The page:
The planning stages of this project are already well under way.  Funding for the project will come from the European Union.  It is expected to cost in the vicinity of 2.2 million Euros.  Initial payments of 1.125 Euros have already been paid.  Existing heavy duty equipment on the island will be used and additional heavy equipment will be needed.  Tenders have been put out for a ship capable of bringing the heavy equipment to Pitcairn.

 The time frame for the project includes beginning construction in April 2013, having a concentrated effort and aiming for completion late 2013. 


Monday, November 12, 2012

The Wakatapu Vessels Pass Pitcairn Island

The Wakatapu Vessels Pass Pitcairn Island

Today was a lovely calm day here on Pitcairn Island.  This afternoon while teaching in the classroom we heard a voice on the radio from the passing Wakatapu vessels.  So we took the school children up to the Ship’s Landing lookout point and watched the two waka as they sailed past.  The red sail stood out against the blue of the Pacific.  If you have not been following the voyage of the waka as they follow in the wake of their ancestors from Auckland, New Zealand to Rapanui (Easter Island) and return, you can view their website on 

The two waka originally left Auckland on 17th August. They left Mangareva on 7thNovember and are journeying towards Rapanui. Pitcairn Island is about one quarter of the way to Rapanui from Mangareva. We wish them all well on their voyage. 
Paul on Rapanui in February this year
Paul on the rim of the ancient volcano on Rapanui

Monday, October 8, 2012

The Plant Nursery on Pitcairn Island

The Plant Nursery
The outside entrance way to the nursery
Pitcairn Island has a plant nursery. The building is quite substantial and there is plenty of equipment for propagating and nurturing plants.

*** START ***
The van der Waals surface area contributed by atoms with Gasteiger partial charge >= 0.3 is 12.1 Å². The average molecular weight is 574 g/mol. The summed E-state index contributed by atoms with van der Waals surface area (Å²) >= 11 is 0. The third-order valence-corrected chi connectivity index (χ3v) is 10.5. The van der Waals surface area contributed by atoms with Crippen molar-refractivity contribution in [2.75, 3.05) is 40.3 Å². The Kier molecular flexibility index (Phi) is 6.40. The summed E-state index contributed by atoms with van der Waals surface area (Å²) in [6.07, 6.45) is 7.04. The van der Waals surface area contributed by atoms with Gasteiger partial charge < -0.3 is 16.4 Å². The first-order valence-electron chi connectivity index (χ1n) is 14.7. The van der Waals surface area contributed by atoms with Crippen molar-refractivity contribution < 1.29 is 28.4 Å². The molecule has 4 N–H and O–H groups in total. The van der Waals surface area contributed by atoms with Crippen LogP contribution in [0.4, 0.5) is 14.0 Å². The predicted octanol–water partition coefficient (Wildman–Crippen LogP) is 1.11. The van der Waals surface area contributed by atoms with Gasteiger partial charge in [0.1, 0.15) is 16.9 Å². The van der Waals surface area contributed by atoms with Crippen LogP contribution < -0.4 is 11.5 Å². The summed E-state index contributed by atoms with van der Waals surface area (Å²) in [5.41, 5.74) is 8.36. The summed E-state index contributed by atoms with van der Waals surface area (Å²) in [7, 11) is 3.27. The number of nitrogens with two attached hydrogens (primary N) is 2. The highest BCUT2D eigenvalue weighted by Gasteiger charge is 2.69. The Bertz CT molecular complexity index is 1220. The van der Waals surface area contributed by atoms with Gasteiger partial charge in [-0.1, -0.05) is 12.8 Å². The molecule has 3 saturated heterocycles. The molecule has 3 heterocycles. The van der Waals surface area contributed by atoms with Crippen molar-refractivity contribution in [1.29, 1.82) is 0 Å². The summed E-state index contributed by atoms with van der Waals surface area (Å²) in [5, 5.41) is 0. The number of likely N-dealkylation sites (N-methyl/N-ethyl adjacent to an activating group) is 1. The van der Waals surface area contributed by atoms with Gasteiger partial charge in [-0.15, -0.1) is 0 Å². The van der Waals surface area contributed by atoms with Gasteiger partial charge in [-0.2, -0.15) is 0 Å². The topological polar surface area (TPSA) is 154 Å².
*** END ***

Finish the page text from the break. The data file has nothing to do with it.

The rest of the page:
Plastic pots, potting mix and tools
Sometimes there are vegetable seedlings for sale.  There are also trees and shrubs ready to plant out. 
I went looking for an avocado tree and a mango tree but there were none there.

But I did come away with passionfruit vines, pawpaw and two lime trees which I have planted in the grounds of the school teacher’s residence.

Long Ridge on Pitcairn Island

Long Ridge
One of the best walks on Pitcairn Island is down Long Ridge to Water Valley and then back up the Water Valley Road. This walk offers wonderful views of Tedside on the western side of Pitcairn.
Descending the upper part of Long Ridge.
Matt's Rock and Young's Rock in the sea

View of Long Ridge taken from Gannet's Ridge
As you descend the rocky ridge you have a view behind you looking up to Gannets Ridge. 

Looking back up towards the top
To your right you are looking toward the ridge of Christian’s Cave.  Ahead of you is the panorama of Water Valley and Tedside.  The circular donut ring of rock in the water is called 'Garden'.  The rock jutting out into the sea is called 'Isthmus'.  This will be the site of the western Harbour that will be built providing additonal access to Pitcairn in bad weather.

Water Valley below the ridge

The ridge itself is solid rock so even though the drops are sheer
you feel confident that your feet won’t slip.It is relatively easy to climb down
Brenda Christian and Ruth sitting enjoying the view before descending from the ridge
and climbing down to Water Valley along the cliff edge.

An aerial view of Long Ridge

St Paul’s Pool Pitcairn Island

St Paul’s Pool

The jewel in the crown that is Pitcairn is surely St Paul’s Pool.  We have been here for eight months and yesterday we managed to swim in this beautiful rock pool. 
Ruth swimming in the pool
The two huge pillars on each side
 We have visited the pool many times but on these occasions we found it to be too dangerous for swimming. The strong waves crash into the pool between two high pillars.  At times the waves crash right over top of these which is an amazing sight. The waves flood the pool and then a strong current flows out the other end like a river going back out to open sea.  In the past people have been caught in the current and swept out. It pays to ask the locals for advice for when to swim.

Descending the wooden steps to the pool

The pool itself is teeming with life.  Many varieties of fish and sea creatures live in it. Paul and I tried our camera underwater and were pleased with the results.
My height gives persepective to the size of the pillars.
The waves crash right over top of these in rough weather.
The pool has numerous species of fish
An eel came out to see what I was doing with my camera

Red Ridge on Pitcairn Island

Red Ridge